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Last Poems

4.15  ·  Rating Details ·  67 Ratings  ·  8 Reviews
English poet and scholar, whose verse would influence later poets, although only two slim volumes appeared during his lifetime, this being one of them. Partial Contents: Beyond the moor and mountain crest; Her strong enchantments failing; In valleys green and still; Could man be drunk for ever; The night my father got me; The sigh that heaves the grasses; Onward led the ...more
Paperback, 80 pages
Published April 1st 2004 by Kessinger Publishing (first published 1922)
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Feb 17, 2012 §-- rated it really liked it  ·  review of another edition
Shelves: poetry
Continuous with A Shropshire Lad, but perhaps more tolerable because it's shorter. Still all the poems are of the same mood, which can be tiring, but it is of a mood which we will all recognize as one we've had at one point or another. It is the mood of feeling cosmically cheated, of disappointment that this is all there is. Housman writes of the athlete dead young, the belle dead young, the soldier dead before he lost his virginity, the old man realizing how irrelevant and uncool he is now who ...more
Michael Palkowski
Aug 26, 2015 Michael Palkowski rated it really liked it
Recommended to Michael by: Peter Hitchens
A. E Housman is underrated as a poet and his negligence within the poetic cannon probably has to do with his lack of output. As an intellectual, he focused more on scholarly translations which gave his writing an archaic feel at times. In this collection, there is a cycle of poems all covering similar themes and ideas, but they strike you with their poignancy and uniqueness. His metaphors are very distinctive and he makes the most of his extensive vocabulary. A good example is his use of the ...more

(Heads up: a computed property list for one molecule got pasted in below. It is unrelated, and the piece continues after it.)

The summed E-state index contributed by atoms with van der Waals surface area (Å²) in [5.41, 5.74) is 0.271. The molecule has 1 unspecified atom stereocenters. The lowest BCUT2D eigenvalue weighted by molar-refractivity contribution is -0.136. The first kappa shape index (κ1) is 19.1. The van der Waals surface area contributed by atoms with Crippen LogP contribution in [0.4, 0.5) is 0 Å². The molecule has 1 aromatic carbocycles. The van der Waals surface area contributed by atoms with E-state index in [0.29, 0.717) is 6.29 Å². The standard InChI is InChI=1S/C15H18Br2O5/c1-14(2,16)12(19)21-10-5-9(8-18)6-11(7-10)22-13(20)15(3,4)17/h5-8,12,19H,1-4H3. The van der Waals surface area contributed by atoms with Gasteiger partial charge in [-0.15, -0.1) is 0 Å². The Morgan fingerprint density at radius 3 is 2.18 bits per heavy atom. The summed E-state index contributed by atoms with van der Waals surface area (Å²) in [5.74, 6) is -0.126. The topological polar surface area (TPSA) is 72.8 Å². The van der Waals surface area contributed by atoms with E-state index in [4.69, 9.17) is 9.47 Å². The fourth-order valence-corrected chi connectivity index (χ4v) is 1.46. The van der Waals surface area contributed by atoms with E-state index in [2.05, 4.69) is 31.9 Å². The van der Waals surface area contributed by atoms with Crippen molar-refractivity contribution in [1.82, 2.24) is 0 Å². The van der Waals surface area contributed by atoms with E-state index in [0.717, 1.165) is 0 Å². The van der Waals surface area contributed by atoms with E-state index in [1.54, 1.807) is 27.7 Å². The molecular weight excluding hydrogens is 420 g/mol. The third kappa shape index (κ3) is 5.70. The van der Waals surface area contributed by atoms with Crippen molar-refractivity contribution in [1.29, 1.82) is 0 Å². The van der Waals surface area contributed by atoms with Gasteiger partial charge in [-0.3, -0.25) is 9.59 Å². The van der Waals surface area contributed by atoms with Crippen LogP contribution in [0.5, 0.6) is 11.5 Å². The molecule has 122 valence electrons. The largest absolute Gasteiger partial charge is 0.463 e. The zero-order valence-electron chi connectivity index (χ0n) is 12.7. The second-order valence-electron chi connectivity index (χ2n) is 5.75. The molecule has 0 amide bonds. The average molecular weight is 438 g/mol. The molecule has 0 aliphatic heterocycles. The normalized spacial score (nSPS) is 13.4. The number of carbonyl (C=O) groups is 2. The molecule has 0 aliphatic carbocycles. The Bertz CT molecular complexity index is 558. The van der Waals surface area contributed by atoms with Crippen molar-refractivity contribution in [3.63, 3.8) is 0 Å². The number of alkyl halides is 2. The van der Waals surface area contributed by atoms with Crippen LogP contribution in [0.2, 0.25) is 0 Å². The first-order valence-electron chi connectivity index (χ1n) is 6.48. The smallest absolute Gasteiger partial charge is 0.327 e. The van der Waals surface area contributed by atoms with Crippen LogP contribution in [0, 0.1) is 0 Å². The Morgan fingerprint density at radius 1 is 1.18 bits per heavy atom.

David
When I was four-and-twenty
I heard a wise man say,
'Give crowns and pounds and guineas
But not your heart away;
Give pearls away and rubies
But keep your fancy free.'
But I was four-and-twenty,
No use to talk to me.

When I was four-and-twenty
I heard him say again,
'The heart out of the bosom
Was never given in vain;
'Tis paid with sighs a plenty
And sold for endless rue.'

And I am three-and-fifty,
And oh, 'tis true, 'tis true.
Richard
Apr 27, 2010 Richard rated it it was amazing
Verse rendering of the same theme (and more) as in "Ender's Game": every level gets harder, and there is no one to help.

Excerpt from Housman: "Oh often have I washed and dressed / And what's to show for all my pain? / Let me lie abed and rest: / Ten thousand times I've done my best / And all's to do again."

God be thanked, that's not life's Full story, but it seems all-to-true of our experience of life, at times.
Marcele
Oct 11, 2014 Marcele rated it really liked it
Really loved the pessimism and descant of his poetry.




Yonder see the morning blink:
The sun is up, and up must I,
To wash and dress and eat and drink
And look at things and talk and think
And work, and God knows why.
Oh often have I washed and dressed
And what's to show for all my pain?
Let me lie abed and rest:
Ten thousand times I've done my best
And all's to do again.
Nullaesomines
Jul 17, 2012 Nullaesomines rated it it was amazing

COULD man be drunk for ever
With liquor, love, or fights,
Lief should I rouse at morning
And lief lie down of nights.

But men at whiles are sober
And think by fits and starts,
And if they think, they fasten
Their hands upon their hearts.

A.E. Housman
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the laws of God the laws of man 1 3 Oct 31, 2011 12:45PM  
38069
Alfred Edward (A.E.) Housman was a noted classical scholar and a poet. To the wider public he is best known for his poem "A Shropshire Lad" (1896), while to his fellow classicists it is his critical editing of Manilius that has earned him enduring fame.

Housman was born on March 26, 1859 in Fockbury, Worcestershire, England, the eldest of seven children. A gifted student Housman won a scholarship t
...more
More about A.E. Housman...

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“I, a stranger and afraid
In a world I never made.”
23 likes
“The year might age, and cloudy
The lessening day might close,
But air of other summers
Breathed from beyond the snows,
And I had hope of those.

They came and were and are not
And come no more anew;
And all the years and seasons
That ever can ensue
Must now be worse and few.

So here's an end of roaming
On eves when autumn nighs:
The ear too fondly listens
For summer's parting sighs,
And then the heart replies.”
6 likes
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